Treatment helps relieve pain, prevent complications, and slows the progression of the disease in patients with symptoms. If you do not have any symptoms, then treatment is usually not needed, and the doctor just monitors your condition regularly.
The treatment options for multiple myeloma include:
1) Targeted drug treatment - (Bortezomib, Carfilzomib, Ixazomib) - These drugs attack and block the action of a specific substance in the cancer cells and break down the protein.
2) Biological therapy - (Thalidomide, Lenalidomide, Pomalidomide) - These drugs enhance the immune system and fight off the cancer cells.
3) Chemotherapy - Chemotherapy drugs are used to kill cells that multiply and grow fast, which includes myeloma cells.
4) Corticosteroids - (Prednisone, Dexamethasone) - These drugs control inflammation by regulating the immune system.
5) Bone marrow transplant - Otherwise called a stem cell transplant is done to replace the diseased bone marrow.
6) Radiation therapy - Here, X-rays and protons are used to destroy myeloma cells.
Painkillers - To reduce pain and discomfort.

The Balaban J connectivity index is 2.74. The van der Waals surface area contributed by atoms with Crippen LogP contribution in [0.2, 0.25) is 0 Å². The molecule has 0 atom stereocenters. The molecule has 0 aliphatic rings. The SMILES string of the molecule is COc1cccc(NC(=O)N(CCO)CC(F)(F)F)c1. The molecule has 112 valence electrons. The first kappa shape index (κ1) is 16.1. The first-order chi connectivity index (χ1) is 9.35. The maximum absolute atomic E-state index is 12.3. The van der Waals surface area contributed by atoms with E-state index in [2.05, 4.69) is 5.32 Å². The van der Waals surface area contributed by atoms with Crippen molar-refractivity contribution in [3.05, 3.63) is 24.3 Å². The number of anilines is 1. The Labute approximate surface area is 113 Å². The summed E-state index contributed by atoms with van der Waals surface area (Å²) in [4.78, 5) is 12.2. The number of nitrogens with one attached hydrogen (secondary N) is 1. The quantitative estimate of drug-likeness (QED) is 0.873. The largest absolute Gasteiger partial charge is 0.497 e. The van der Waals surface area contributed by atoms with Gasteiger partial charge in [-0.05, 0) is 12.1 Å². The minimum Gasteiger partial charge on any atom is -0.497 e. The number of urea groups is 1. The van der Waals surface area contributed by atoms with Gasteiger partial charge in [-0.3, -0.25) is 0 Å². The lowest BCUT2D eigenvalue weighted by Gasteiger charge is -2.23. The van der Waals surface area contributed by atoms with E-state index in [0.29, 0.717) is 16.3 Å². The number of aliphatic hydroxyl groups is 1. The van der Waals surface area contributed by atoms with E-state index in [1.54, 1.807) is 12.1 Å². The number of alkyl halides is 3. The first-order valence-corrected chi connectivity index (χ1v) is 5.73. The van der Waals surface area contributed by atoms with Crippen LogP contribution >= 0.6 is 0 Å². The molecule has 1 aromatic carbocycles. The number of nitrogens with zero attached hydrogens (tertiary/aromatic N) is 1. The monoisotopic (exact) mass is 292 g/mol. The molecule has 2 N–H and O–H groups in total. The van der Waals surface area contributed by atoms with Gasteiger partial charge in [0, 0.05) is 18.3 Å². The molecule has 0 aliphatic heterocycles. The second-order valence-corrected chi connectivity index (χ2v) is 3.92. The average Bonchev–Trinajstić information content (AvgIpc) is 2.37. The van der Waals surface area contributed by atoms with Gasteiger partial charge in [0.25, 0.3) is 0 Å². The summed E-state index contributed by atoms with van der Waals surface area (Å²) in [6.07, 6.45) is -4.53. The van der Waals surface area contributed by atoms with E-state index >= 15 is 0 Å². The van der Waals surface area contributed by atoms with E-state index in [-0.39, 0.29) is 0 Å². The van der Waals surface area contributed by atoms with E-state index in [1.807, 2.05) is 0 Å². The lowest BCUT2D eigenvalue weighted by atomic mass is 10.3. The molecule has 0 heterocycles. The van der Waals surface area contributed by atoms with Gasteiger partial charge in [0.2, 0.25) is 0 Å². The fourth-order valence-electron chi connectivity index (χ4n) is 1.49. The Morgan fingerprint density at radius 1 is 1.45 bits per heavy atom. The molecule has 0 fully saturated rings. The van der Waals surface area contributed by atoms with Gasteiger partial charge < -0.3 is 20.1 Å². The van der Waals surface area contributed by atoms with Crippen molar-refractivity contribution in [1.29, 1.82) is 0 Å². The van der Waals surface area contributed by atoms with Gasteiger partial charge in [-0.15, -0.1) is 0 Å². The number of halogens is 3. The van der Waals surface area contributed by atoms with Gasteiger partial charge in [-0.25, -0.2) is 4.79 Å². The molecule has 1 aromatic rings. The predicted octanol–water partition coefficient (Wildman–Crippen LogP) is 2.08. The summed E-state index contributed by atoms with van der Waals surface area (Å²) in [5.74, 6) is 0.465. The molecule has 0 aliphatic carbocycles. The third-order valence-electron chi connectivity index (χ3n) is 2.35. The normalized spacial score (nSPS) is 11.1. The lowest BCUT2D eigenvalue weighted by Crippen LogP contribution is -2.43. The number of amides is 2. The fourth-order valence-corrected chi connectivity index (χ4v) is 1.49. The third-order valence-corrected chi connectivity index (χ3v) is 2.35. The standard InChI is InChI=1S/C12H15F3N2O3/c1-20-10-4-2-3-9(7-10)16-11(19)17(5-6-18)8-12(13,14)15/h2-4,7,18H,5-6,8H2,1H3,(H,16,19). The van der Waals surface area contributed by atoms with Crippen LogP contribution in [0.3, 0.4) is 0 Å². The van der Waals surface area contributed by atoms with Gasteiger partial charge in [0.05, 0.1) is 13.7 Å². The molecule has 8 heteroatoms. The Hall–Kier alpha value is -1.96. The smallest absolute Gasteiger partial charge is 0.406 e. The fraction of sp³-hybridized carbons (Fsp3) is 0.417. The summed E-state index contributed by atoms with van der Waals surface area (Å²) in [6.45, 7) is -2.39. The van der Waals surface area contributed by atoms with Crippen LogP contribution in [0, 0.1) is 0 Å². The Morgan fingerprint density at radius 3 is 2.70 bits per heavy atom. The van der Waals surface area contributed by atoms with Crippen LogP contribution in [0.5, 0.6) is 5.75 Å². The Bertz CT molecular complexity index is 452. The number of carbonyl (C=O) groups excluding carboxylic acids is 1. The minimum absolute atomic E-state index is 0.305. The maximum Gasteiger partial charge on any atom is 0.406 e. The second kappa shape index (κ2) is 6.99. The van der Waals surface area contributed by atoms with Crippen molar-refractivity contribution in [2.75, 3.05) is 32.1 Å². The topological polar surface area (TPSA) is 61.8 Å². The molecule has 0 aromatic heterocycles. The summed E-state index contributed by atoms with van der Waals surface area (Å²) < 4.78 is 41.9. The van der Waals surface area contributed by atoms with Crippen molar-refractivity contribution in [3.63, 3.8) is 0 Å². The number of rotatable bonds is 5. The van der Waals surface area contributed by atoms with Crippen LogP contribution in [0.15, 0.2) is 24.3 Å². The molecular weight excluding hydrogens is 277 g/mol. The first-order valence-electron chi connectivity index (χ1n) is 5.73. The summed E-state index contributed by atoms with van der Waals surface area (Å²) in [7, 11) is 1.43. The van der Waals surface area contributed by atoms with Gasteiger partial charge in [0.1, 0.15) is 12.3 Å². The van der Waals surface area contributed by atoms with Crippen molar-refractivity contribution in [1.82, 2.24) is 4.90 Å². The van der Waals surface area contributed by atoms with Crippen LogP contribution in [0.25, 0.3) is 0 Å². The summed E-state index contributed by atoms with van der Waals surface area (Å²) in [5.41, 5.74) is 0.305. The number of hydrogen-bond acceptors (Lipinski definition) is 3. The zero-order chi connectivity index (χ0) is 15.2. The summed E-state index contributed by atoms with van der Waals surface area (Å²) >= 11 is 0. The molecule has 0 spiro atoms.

Dialysis - In case of kidney failure.
Vaccinations - To prevent infections.
Bisphosphonates (Pamidronate, Zoledronic acid) - To prevent bone loss.
Iron tablets - To treat anemia.
The possible complications include:
Possible kidney failure.
Some patients have to alter their lifestyles to cope with pain and other symptoms of multiple myeloma. If you feel that your symptoms are getting worse, then it is best to consult a doctor. You can consult experienced and professionally trained doctors easily and comfortably from your home by posting a query now!
Multiple myeloma is a cancer of the plasma cells (type of white blood cell) of the bone marrow. Like every other cancer, these cells become abnormal and cancerous on their own due to genetic mutations and begin to multiply at a faster rate than the healthy plasma cells. They accumulate within the bone marrow outnumbering healthy cells.
Multiple myeloma does not show any early signs or symptoms. Symptoms over time include,
- Excessive thirst.